The Clash is one of those bands whose historical significance and popularity I never understood. So they rode the first wave of UK punk; they weren’t alone. They were punk-rockers, yet they weren’t assholes; okay, that warrants some credit. They insisted on keeping record and ticket prices to make them fan-affordable; kay, getting cooler. They were unabashedly political and laced tunes with left-wing lines; pretty admirable—though The Clash certainly was not the first band to write politically motivated songs. There was another British band (and several others) before them who stirred the polis. You may have heard of them. They were called The Beatles. Given The Clash’s political precursors, why make a big stink about Joe Strummer’s soapbox sermons? They weren’t necessarily anything new, and they certainly weren’t articulate.
Apparently Epic (read: Sony-BMG) decided that The Clash’s mubled musings should be relived, so they compiled an array of mostly live performances, a few music vids, and a couple embarrassing television interviews (and I mean embarrassing for journalists. That shit is BAD. Where’s Strombo when you need him?), and called it The Clash Live: Revolution Rock.
The meat and potatoes is The Clash’s live performances, of course. After seeing some of the early recordings—which boasted not only terrible sound quality, but terrible videography as well—the excitement surrounding the band during the late-70s was palpable. I understood why The Clash generated so much buzz at the time: their live performances were animated and zealous. Joe Strummer often, if not always, looked like a chained rabid dog. Though, the excitement waned as the compilation progressed, and the material soon became repetitive and/or unstimulating.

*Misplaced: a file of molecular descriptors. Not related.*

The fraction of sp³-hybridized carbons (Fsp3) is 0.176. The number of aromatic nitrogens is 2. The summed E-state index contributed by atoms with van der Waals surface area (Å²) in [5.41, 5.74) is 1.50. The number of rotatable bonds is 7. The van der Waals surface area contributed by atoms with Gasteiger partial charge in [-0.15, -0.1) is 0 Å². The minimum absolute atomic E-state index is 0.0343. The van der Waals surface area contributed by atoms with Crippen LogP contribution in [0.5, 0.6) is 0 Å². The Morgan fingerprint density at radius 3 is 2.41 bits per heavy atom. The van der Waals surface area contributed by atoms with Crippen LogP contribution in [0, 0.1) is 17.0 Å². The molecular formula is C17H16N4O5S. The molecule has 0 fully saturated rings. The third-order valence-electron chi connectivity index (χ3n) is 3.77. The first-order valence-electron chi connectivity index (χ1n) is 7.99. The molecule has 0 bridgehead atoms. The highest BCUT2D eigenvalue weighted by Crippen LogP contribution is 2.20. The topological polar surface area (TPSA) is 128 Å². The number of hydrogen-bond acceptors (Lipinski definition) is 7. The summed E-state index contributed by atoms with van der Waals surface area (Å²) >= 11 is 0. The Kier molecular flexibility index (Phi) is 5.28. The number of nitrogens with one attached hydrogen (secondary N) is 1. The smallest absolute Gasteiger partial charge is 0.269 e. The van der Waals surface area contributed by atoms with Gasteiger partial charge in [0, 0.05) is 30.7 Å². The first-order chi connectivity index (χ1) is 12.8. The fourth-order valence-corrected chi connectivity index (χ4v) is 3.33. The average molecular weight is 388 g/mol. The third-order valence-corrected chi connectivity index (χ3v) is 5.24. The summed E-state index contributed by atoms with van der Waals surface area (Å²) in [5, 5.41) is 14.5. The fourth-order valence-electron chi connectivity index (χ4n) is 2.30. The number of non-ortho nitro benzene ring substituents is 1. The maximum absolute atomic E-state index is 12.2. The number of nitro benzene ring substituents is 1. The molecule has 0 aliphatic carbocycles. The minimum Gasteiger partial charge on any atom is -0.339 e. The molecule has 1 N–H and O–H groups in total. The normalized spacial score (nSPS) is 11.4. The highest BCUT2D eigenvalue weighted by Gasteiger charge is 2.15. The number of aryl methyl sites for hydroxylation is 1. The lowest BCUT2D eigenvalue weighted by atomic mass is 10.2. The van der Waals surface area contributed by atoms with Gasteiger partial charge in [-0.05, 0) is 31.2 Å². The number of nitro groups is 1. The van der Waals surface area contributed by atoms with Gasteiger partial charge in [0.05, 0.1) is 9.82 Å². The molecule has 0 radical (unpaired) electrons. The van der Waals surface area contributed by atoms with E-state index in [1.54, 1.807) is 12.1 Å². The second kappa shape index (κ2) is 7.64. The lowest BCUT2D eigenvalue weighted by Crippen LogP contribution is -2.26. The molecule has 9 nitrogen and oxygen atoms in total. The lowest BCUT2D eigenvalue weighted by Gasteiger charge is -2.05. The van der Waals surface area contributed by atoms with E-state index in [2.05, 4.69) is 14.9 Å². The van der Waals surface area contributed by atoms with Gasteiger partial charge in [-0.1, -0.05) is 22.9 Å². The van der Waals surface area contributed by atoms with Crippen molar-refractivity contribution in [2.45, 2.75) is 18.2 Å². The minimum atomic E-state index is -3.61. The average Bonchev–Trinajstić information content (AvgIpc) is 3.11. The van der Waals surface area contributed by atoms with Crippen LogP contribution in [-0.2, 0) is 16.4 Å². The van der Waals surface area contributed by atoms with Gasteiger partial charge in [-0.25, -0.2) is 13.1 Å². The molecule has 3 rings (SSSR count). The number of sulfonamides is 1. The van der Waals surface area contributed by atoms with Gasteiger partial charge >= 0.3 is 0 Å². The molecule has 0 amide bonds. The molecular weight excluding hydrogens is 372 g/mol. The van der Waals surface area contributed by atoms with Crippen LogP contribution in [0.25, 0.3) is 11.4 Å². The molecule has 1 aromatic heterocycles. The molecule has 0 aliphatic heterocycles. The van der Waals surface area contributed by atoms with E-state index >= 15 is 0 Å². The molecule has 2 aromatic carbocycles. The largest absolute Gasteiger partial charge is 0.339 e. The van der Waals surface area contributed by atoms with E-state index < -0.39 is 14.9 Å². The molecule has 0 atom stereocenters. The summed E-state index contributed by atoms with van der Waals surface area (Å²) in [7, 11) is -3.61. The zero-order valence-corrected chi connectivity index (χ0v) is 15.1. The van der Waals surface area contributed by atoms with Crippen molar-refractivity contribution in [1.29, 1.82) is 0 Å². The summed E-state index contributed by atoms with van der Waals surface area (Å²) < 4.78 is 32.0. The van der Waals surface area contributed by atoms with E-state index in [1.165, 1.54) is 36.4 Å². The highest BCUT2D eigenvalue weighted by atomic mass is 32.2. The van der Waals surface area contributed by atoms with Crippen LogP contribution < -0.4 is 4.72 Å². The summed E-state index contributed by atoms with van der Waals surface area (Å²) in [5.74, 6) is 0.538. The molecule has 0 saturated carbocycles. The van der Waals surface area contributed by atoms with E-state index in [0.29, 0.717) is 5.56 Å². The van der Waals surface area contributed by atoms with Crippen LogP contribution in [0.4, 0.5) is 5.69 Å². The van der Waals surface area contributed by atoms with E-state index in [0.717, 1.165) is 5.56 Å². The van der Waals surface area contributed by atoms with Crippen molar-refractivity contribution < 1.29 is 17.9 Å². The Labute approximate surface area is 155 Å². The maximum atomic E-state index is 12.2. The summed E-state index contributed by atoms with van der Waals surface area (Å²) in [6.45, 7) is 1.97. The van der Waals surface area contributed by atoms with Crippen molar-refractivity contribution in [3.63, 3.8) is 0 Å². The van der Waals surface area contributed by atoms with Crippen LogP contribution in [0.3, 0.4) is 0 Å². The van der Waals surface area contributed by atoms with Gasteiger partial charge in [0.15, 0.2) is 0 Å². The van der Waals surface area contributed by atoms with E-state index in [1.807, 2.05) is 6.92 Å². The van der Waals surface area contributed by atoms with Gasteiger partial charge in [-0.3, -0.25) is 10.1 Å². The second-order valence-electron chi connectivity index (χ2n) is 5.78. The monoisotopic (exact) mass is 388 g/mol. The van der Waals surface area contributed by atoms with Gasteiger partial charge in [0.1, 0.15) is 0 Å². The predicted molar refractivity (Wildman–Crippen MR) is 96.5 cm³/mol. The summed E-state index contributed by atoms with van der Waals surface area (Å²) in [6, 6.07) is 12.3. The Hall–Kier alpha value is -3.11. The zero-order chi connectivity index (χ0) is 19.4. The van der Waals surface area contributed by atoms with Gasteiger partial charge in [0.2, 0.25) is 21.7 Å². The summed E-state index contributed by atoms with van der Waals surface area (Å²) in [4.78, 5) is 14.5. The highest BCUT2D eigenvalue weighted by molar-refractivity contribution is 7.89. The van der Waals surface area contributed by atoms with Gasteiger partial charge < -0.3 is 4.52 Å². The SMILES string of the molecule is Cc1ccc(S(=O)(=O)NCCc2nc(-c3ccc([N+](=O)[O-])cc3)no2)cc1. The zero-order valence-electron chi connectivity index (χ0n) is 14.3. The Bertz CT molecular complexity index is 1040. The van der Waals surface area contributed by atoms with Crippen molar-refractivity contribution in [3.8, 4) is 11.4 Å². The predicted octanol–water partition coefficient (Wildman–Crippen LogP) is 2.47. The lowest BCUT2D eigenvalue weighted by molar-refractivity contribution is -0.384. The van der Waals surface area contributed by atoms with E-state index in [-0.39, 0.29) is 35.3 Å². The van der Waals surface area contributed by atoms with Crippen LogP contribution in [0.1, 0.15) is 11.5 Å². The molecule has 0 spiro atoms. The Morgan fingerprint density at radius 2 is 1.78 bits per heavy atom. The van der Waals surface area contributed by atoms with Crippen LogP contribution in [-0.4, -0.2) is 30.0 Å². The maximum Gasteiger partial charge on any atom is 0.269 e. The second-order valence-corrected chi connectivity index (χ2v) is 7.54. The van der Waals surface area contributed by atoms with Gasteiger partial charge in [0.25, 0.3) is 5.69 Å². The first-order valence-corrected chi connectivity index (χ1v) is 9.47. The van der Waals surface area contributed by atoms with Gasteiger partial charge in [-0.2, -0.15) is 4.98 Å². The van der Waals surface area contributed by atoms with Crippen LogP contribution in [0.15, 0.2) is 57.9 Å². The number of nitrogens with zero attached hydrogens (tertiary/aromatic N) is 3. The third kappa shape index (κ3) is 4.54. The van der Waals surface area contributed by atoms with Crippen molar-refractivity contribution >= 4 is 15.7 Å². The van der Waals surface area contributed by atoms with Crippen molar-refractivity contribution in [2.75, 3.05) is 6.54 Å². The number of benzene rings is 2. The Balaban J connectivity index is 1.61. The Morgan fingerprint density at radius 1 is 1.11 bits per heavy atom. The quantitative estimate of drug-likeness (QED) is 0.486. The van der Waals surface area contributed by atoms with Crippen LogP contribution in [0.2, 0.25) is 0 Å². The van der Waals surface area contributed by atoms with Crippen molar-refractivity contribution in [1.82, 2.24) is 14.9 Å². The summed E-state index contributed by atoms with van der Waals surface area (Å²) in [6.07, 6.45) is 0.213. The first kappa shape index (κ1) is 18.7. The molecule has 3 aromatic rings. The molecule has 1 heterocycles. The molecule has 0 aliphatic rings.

People who were alive during the height of The Clash’s popularity will reminisce watching the concert excerpts, but ultimately the live recordings show how great The Clash wasn’t. Charismatic they are, noteworthy songwriters they are not. The band is relatively coordinated live, but one could hardly say they’re technically sound. After seeing Strummer sing live, I think I know where the inspiration for Timmy and the Lords of the Underworld came from. I don’t like making jokes about the mentally handicapped, but based on Strummer’s on-stage behaviour it is really surprising how many people respected him.
The Clash Live: Revolution Rock is a cash cow, and a rather insulting one at that. The editing is jarring, and at times borders on disjunctive. The extras are dismal, and there is no commentary from band members, or even producers. Sony-BMG is banking on the nostalgia factor—which is the only thing you will get from this disc—to make them a quick buck. Apparently, irony is profitable. [ END ]
Run Time: Approximately 82 minutes